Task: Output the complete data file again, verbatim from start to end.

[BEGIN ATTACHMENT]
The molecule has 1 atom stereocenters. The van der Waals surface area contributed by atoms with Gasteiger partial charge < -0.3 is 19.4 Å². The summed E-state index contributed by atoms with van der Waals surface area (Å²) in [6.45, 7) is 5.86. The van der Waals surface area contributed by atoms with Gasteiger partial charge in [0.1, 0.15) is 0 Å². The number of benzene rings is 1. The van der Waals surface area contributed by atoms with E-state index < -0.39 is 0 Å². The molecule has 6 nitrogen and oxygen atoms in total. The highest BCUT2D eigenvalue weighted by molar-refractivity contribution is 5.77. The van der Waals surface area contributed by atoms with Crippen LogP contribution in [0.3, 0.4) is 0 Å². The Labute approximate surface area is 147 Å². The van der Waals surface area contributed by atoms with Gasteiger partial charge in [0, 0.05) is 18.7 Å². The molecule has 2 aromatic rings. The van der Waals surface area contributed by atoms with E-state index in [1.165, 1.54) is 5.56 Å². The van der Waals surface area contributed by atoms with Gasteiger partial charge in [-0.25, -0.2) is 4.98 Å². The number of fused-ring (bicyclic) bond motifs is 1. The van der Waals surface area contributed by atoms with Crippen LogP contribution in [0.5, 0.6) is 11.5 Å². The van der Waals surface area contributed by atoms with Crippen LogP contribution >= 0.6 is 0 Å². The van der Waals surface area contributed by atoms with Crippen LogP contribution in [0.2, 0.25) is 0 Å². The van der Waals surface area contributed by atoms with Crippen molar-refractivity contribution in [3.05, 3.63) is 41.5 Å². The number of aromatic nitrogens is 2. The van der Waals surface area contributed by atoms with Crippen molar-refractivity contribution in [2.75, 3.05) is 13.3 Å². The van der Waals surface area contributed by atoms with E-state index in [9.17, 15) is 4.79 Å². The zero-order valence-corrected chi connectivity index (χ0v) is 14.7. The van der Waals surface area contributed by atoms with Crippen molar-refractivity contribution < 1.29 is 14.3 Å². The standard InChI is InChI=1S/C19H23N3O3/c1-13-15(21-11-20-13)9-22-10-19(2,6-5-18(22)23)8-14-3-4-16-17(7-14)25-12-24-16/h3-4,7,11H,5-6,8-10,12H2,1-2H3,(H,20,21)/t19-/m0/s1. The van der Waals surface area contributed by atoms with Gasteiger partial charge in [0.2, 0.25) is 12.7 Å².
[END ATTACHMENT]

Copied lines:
The molecule has 1 atom stereocenters. The van der Waals surface area contributed by atoms with Gasteiger partial charge < -0.3 is 19.4 Å². The summed E-state index contributed by atoms with van der Waals surface area (Å²) in [6.45, 7) is 5.86. The van der Waals surface area contributed by atoms with Gasteiger partial charge in [0.1, 0.15) is 0 Å². The number of benzene rings is 1. The van der Waals surface area contributed by atoms with E-state index < -0.39 is 0 Å². The molecule has 6 nitrogen and oxygen atoms in total. The highest BCUT2D eigenvalue weighted by molar-refractivity contribution is 5.77. The van der Waals surface area contributed by atoms with Crippen LogP contribution in [0.3, 0.4) is 0 Å². The Labute approximate surface area is 147 Å². The van der Waals surface area contributed by atoms with Gasteiger partial charge in [0, 0.05) is 18.7 Å². The molecule has 2 aromatic rings. The van der Waals surface area contributed by atoms with E-state index in [1.165, 1.54) is 5.56 Å². The van der Waals surface area contributed by atoms with Gasteiger partial charge in [-0.25, -0.2) is 4.98 Å². The number of fused-ring (bicyclic) bond motifs is 1. The van der Waals surface area contributed by atoms with Crippen LogP contribution in [0.5, 0.6) is 11.5 Å². The van der Waals surface area contributed by atoms with Crippen LogP contribution >= 0.6 is 0 Å². The van der Waals surface area contributed by atoms with Crippen LogP contribution in [0.2, 0.25) is 0 Å². The van der Waals surface area contributed by atoms with Crippen molar-refractivity contribution in [3.05, 3.63) is 41.5 Å². The number of aromatic nitrogens is 2. The van der Waals surface area contributed by atoms with Crippen molar-refractivity contribution in [2.75, 3.05) is 13.3 Å². The van der Waals surface area contributed by atoms with E-state index in [9.17, 15) is 4.79 Å². The zero-order valence-corrected chi connectivity index (χ0v) is 14.7. The van der Waals surface area contributed by atoms with Crippen molar-refractivity contribution < 1.29 is 14.3 Å². The standard InChI is InChI=1S/C19H23N3O3/c1-13-15(21-11-20-13)9-22-10-19(2,6-5-18(22)23)8-14-3-4-16-17(7-14)25-12-24-16/h3-4,7,11H,5-6,8-10,12H2,1-2H3,(H,20,21)/t19-/m0/s1. The van der Waals surface area contributed by atoms with Gasteiger partial charge in [0.2, 0.25) is 12.7 Å².